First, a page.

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The Pompano Field, offshore Gulf of Mexico Basin, presents an opportunity to test migration mechanisms involved in delivering undersaturated oil from a deeply buried source bed to a series of relatively shallow upper Miocene to middle Pliocene reservoirs. An inclined salt sheet, developed in association with a counter-regional growth fault, separates the upthrown pools (mainly Miocene, Mississippi Canyon) from the downthrown pools (Pliocene, Viosca Knoll). In this situation, many geoscientists consider salt-sediment interfaces and other macroscopic planes of tectonic disruption (fault zones) to be essential petroleum migration conduits. We used the thermal and fluid flow code TEMISPACK to study fluid (water and oil-phase petroleum) flow in a representative 2-D section.

An important effect of the salt sheet is its localized disruptive effect on the local shallow thermal field (i.e., that penetrated by the wells). Failure to recognize and account for this effect could lead to over-estimation of the heat flow used to model maturation of the deeply buried source beds.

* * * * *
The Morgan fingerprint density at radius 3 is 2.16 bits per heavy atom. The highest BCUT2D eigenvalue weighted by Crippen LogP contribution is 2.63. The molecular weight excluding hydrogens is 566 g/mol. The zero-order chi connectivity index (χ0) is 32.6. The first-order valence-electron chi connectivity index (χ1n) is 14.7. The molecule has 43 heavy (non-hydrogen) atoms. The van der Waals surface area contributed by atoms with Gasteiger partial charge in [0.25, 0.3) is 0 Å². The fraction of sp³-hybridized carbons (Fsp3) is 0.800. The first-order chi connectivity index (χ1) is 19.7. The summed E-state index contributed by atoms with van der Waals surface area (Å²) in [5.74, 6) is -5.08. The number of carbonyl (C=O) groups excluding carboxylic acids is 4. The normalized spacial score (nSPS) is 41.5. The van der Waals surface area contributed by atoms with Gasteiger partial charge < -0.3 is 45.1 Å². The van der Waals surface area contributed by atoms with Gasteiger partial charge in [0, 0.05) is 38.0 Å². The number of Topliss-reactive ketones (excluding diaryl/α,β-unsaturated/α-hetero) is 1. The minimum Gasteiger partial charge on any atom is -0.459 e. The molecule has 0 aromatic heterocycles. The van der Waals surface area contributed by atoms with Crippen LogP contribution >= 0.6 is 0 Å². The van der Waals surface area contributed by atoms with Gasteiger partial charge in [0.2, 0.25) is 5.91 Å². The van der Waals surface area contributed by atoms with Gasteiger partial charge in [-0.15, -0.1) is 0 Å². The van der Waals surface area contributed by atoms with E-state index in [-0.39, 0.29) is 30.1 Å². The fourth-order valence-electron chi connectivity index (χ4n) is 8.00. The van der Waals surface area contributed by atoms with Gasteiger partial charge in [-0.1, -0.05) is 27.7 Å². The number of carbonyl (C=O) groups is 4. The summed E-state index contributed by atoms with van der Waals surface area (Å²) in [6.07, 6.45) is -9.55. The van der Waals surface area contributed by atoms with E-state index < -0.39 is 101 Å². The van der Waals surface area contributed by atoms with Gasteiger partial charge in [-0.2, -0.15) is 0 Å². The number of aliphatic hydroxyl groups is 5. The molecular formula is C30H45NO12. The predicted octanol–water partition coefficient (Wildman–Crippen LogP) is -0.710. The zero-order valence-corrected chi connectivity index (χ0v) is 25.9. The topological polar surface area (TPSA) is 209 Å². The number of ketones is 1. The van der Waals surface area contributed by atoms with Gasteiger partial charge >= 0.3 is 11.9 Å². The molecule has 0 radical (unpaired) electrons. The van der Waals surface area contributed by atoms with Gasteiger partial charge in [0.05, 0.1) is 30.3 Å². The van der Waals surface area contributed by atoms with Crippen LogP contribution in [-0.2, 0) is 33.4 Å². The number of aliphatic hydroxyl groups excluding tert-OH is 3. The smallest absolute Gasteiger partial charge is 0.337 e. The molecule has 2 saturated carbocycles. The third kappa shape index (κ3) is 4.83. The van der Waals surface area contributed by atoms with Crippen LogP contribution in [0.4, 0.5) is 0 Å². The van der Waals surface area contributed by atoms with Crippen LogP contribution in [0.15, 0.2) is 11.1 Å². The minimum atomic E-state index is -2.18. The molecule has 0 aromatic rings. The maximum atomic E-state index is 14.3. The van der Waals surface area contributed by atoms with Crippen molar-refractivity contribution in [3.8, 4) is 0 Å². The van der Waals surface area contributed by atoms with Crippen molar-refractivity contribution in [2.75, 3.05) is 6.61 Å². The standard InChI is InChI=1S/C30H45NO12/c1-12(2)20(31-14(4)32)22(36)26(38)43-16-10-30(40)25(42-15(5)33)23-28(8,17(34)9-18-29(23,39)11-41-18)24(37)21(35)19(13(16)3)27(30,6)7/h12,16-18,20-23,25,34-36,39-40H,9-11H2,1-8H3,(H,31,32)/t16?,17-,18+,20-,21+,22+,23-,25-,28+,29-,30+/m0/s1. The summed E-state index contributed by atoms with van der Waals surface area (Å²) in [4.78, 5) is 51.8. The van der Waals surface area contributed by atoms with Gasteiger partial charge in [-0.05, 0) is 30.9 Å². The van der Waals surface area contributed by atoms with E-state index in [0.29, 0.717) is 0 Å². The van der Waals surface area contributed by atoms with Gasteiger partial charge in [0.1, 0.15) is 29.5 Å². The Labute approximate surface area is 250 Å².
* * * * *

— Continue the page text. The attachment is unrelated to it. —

The main effect of the salt–which we assumed to form as an extrusive glacier–on fluid flow was to prevent de-watering of the muddy substrate, preserving its very high (near-initial) porosity and permeability. Under such conditions these silty mudstones comprise a conduit for rapid capillary flow of fluids; tectonic fracturing need not be invoked. Geochemical analysis confirms that oil-phase petroleum also exploited this pathway.

However, in Pompano, migration along the identified subsalt pathway seems not to be the volumetrically significant charging mechanism. Rather, most petroleum delivery occurs by vertical migration, provided that the appropriate relative permeability behavior is assigned to the basin’s fine grained rocks.

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